Are you expecting boyfriend behavior too soon?

by Dating Goddess on September 22, 2009

Sharing with a gal pal after a second date, I expressed disappointment that my date didn’t treat me like my last beau did. My wise friend said, “You’re expecting him to display boyfriend behavior but he’s not your boyfriend yet.” She was right! In fact, he probably hadn’t even decided he was interested in being my boyfriend.

While we can expect men we’re beginning to date to be courteous and hopefully chivalrous, some behaviors are more along the lines of “taking care of my woman.” Some very chivalrous men behave this way for any woman they know. Others have more of a hierarchy, ascending to the next level as he becomes more fond of her.

Men have shared that when in a relationship, they adopt an attitude of protection toward the woman. They are more concerned that she’s made it home safely, her home is secure and her car won’t break down. They check in with her regularly to make sure if she has any upset he can fix, he will do his darndest.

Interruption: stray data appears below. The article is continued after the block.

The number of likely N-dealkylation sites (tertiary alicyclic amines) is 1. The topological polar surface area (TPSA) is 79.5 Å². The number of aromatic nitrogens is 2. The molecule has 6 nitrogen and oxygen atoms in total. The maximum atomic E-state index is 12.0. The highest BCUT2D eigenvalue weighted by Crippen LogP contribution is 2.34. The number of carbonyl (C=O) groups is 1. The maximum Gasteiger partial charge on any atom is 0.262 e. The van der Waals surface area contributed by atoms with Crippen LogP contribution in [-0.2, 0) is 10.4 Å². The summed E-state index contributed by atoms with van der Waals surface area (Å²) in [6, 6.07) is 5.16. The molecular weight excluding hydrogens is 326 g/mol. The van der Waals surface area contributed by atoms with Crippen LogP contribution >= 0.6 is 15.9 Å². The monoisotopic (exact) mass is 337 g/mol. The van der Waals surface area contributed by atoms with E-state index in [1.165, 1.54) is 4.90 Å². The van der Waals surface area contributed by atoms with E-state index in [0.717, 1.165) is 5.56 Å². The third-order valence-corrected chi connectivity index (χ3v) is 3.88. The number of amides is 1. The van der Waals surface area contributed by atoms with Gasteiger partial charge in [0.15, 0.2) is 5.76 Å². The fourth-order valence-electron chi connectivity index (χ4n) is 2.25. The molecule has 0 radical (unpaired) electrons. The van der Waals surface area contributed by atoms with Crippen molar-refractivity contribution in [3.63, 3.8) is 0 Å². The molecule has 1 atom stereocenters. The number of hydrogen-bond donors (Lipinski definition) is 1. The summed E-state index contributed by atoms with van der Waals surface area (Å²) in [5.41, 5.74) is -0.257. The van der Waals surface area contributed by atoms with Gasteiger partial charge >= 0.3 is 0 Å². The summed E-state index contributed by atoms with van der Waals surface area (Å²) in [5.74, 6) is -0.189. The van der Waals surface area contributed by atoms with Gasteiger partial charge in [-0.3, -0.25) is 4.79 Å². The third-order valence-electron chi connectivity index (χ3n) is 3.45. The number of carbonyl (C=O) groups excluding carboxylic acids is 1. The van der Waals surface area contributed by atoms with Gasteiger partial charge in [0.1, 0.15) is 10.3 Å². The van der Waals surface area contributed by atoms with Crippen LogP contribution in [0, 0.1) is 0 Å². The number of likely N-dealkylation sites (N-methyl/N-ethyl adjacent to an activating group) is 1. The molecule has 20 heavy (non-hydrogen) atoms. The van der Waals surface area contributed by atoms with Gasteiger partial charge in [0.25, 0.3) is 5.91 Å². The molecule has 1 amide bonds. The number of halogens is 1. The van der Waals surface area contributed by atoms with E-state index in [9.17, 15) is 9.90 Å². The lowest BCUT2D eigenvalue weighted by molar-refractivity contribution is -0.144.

When just getting to know a woman, a conscientious man will walk a woman to her car, help her on and off with her coat, and open doors. While this shows he cares, these behaviors can also be so engrained he does them for nearly any woman he accompanies, regardless of his romantic interest in her.

I notice when men display these behaviors and appreciate them, but I’ve now learned not to take them as signs a man has feelings for me. It seems each man has different baseline behaviors he displays from the first date and then adds to them as he feels more connection. So if you interpret early behaviors as expressing his attraction to you, you can be disappointed to find that’s how he acts toward all women he’s getting to know.

As your relationship deepens, what if he doesn’t display the boyfriend behaviors you’d like? Of course, you can make requests and if he’s astute he will pick up what you like. So instead of getting angry that he doesn’t do something you want, you can ask him directly, then tell him how much you appreciate it.